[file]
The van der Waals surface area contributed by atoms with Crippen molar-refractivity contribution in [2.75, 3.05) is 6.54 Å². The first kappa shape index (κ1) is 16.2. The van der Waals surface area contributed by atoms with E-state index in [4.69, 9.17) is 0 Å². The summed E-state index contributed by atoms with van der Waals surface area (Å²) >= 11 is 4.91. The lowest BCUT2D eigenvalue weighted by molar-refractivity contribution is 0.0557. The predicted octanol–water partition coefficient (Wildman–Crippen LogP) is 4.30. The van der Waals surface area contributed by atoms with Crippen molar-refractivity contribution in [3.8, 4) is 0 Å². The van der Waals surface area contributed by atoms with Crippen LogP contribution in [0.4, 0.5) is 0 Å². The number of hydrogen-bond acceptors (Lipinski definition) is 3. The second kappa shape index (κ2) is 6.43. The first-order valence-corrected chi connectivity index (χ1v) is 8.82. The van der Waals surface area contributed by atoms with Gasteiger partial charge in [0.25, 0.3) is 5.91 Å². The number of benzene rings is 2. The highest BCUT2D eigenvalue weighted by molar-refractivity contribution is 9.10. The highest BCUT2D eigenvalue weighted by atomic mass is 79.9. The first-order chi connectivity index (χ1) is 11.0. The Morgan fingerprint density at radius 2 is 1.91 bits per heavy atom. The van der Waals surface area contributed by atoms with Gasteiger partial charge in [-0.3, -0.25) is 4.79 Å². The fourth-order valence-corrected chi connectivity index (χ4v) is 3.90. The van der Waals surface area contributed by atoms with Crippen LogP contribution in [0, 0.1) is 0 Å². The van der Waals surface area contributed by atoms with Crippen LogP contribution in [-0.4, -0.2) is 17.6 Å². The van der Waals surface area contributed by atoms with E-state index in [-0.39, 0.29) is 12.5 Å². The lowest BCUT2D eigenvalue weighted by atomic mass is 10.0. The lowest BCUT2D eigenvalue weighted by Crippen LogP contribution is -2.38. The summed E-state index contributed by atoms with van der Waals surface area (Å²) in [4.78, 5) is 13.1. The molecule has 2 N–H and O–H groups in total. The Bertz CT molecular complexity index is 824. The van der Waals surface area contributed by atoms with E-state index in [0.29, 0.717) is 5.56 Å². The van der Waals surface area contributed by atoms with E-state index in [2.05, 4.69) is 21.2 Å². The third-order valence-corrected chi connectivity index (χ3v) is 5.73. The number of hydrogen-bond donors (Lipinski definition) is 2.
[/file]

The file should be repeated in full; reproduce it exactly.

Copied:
The van der Waals surface area contributed by atoms with Crippen molar-refractivity contribution in [2.75, 3.05) is 6.54 Å². The first kappa shape index (κ1) is 16.2. The van der Waals surface area contributed by atoms with E-state index in [4.69, 9.17) is 0 Å². The summed E-state index contributed by atoms with van der Waals surface area (Å²) >= 11 is 4.91. The lowest BCUT2D eigenvalue weighted by molar-refractivity contribution is 0.0557. The predicted octanol–water partition coefficient (Wildman–Crippen LogP) is 4.30. The van der Waals surface area contributed by atoms with Crippen molar-refractivity contribution in [3.8, 4) is 0 Å². The van der Waals surface area contributed by atoms with Crippen LogP contribution in [0.4, 0.5) is 0 Å². The number of hydrogen-bond acceptors (Lipinski definition) is 3. The second kappa shape index (κ2) is 6.43. The first-order valence-corrected chi connectivity index (χ1v) is 8.82. The van der Waals surface area contributed by atoms with Gasteiger partial charge in [0.25, 0.3) is 5.91 Å². The number of benzene rings is 2. The highest BCUT2D eigenvalue weighted by molar-refractivity contribution is 9.10. The highest BCUT2D eigenvalue weighted by atomic mass is 79.9. The first-order chi connectivity index (χ1) is 11.0. The Morgan fingerprint density at radius 2 is 1.91 bits per heavy atom. The van der Waals surface area contributed by atoms with Gasteiger partial charge in [-0.3, -0.25) is 4.79 Å². The fourth-order valence-corrected chi connectivity index (χ4v) is 3.90. The van der Waals surface area contributed by atoms with Crippen LogP contribution in [0, 0.1) is 0 Å². The van der Waals surface area contributed by atoms with Crippen LogP contribution in [-0.4, -0.2) is 17.6 Å². The van der Waals surface area contributed by atoms with E-state index in [-0.39, 0.29) is 12.5 Å². The lowest BCUT2D eigenvalue weighted by atomic mass is 10.0. The lowest BCUT2D eigenvalue weighted by Crippen LogP contribution is -2.38. The summed E-state index contributed by atoms with van der Waals surface area (Å²) in [4.78, 5) is 13.1. The molecule has 2 N–H and O–H groups in total. The Bertz CT molecular complexity index is 824. The van der Waals surface area contributed by atoms with E-state index in [0.29, 0.717) is 5.56 Å². The van der Waals surface area contributed by atoms with E-state index in [2.05, 4.69) is 21.2 Å². The third-order valence-corrected chi connectivity index (χ3v) is 5.73. The number of hydrogen-bond donors (Lipinski definition) is 2.